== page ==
## Developing a package for mathematical illustration

 Creating figures Packages Applets Based on notes Developing a package for mathematical illustration

### Graph of a function

 There are some basic elements here: a grid, axes, a graph, points and a line. Our goal is to develop some classes that can be easily re-used to create illustrations like this.
 Let's think about what we'll need to draw this figure. A JPanel to contain the figure elements, the mathematical viewing rectangle, a change of coordinates from the mathematical viewing rectangle to the JPanel's coordinate system, grid axes graph points line In fact, each of the items above will be an object.

### BoundingBox

 The viewing rectangle will be important for setting up the change of coordinates and for drawing both the grid and the graph. We will create a class BoundingBox to help us pass the information around easily. ```public class BoundingBox { public double llx, lly, urx, ury; public BoundingBox(double lowerLeftX, double lowerLeftY, double upperRightX, double upperRightY) { llx = lowerLeftX; lly = lowerLeftY; urx = upperRightX; ury = upperRightY; } } ``` Notice that all a BoundingBox does is store information.

### FigurePanel

 We will create an extension of JPanel, called FigurePanel, in a moment. Let's think about what we want out of it. FigurePanelPanel will be an extension of JPanel onto which we draw our figure. Since it holds the pixels on which we will draw, it makes sense for it to hold the dimensions of the JPanel, the mathematical BoundingBox and the AffineTransform that takes mathematical coordinates into pixel coordinates. It will also hold the elements that we are going to draw in a Vector.

### FigurePanel's constructor

 ``` public FigurePanel(double llx, double lly, double urx, double ury) { bbox = new BoundingBox(llx, lly, urx, ury); } ```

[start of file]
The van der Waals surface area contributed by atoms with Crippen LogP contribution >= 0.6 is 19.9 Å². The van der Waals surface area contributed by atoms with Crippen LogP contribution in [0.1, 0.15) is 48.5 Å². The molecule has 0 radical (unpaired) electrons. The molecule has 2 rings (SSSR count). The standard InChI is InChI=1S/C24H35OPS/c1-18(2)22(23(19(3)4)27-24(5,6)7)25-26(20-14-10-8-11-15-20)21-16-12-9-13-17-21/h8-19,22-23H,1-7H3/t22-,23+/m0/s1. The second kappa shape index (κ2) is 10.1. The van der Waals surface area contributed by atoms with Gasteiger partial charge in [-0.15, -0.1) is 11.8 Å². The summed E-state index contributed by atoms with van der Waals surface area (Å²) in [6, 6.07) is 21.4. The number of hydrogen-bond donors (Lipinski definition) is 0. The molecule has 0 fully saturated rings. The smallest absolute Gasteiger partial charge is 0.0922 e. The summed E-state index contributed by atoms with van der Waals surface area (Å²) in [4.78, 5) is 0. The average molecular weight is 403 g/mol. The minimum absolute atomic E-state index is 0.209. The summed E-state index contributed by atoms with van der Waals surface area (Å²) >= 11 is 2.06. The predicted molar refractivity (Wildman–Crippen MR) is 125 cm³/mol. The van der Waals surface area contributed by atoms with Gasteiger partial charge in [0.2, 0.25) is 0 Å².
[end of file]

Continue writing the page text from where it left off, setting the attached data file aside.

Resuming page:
### FigurePanel's paintComponent method

 Here we will simply determine the AffineTransform and ask the grid and graph to draw themselves on the Graphics2D. ``` public void paintComponent(Graphics gfx) { super.paintComponent(gfx); Rectangle size = getBounds(); if (size.width != width || size.height != height || transform == null) { width = size.width; height = size.height; float ratioX = (float) (width / (bbox.urx - bbox.llx)); float ratioY = (float) (-height/(bbox.ury - bbox.lly)); transform = new AffineTransform(); transform.scale(ratioX, ratioY); transform.translate(-bbox.llx, -bbox.ury); } Graphics2D g = (Graphics2D) gfx; g.setRenderingHint(RenderingHints.KEY_ANTIALIASING, RenderingHints.VALUE_ANTIALIAS_ON); g.setRenderingHint(RenderingHints.KEY_STROKE_CONTROL, RenderingHints.VALUE_STROKE_PURE); for (int i = 0; i < plotables.size(); i++) ((Plotable) plotables.elementAt(i)).plot(g, bbox, transform); } ```

### What is a plotable?

 The graphical elements will simply contain code for drawing themselves. We will have them extend a class called Plotable. ```Axes GraphicalEllipse GraphicalFunction GraphicalLine GraphicalPoint Grid ```

### Plotable